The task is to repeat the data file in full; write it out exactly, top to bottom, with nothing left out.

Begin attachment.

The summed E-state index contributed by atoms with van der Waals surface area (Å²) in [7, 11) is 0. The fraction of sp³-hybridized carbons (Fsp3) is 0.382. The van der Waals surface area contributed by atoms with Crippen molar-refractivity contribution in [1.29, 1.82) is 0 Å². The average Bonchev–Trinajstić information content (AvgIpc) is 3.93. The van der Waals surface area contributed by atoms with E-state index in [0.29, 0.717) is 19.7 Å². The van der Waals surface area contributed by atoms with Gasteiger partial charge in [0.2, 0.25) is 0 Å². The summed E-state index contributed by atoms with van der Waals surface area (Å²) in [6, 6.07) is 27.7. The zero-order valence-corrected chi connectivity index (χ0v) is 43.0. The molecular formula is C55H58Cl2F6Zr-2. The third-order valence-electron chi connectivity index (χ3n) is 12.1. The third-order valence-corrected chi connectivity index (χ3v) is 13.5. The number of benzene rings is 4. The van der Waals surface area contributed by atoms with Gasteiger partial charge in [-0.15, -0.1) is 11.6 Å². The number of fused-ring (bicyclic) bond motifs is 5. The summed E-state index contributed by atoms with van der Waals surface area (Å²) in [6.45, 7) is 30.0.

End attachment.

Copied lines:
The summed E-state index contributed by atoms with van der Waals surface area (Å²) in [7, 11) is 0. The fraction of sp³-hybridized carbons (Fsp3) is 0.382. The van der Waals surface area contributed by atoms with Crippen molar-refractivity contribution in [1.29, 1.82) is 0 Å². The average Bonchev–Trinajstić information content (AvgIpc) is 3.93. The van der Waals surface area contributed by atoms with E-state index in [0.29, 0.717) is 19.7 Å². The van der Waals surface area contributed by atoms with Gasteiger partial charge in [0.2, 0.25) is 0 Å². The summed E-state index contributed by atoms with van der Waals surface area (Å²) in [6, 6.07) is 27.7. The zero-order valence-corrected chi connectivity index (χ0v) is 43.0. The molecular formula is C55H58Cl2F6Zr-2. The third-order valence-electron chi connectivity index (χ3n) is 12.1. The third-order valence-corrected chi connectivity index (χ3v) is 13.5. The number of benzene rings is 4. The van der Waals surface area contributed by atoms with Gasteiger partial charge in [-0.15, -0.1) is 11.6 Å². The number of fused-ring (bicyclic) bond motifs is 5. The summed E-state index contributed by atoms with van der Waals surface area (Å²) in [6.45, 7) is 30.0.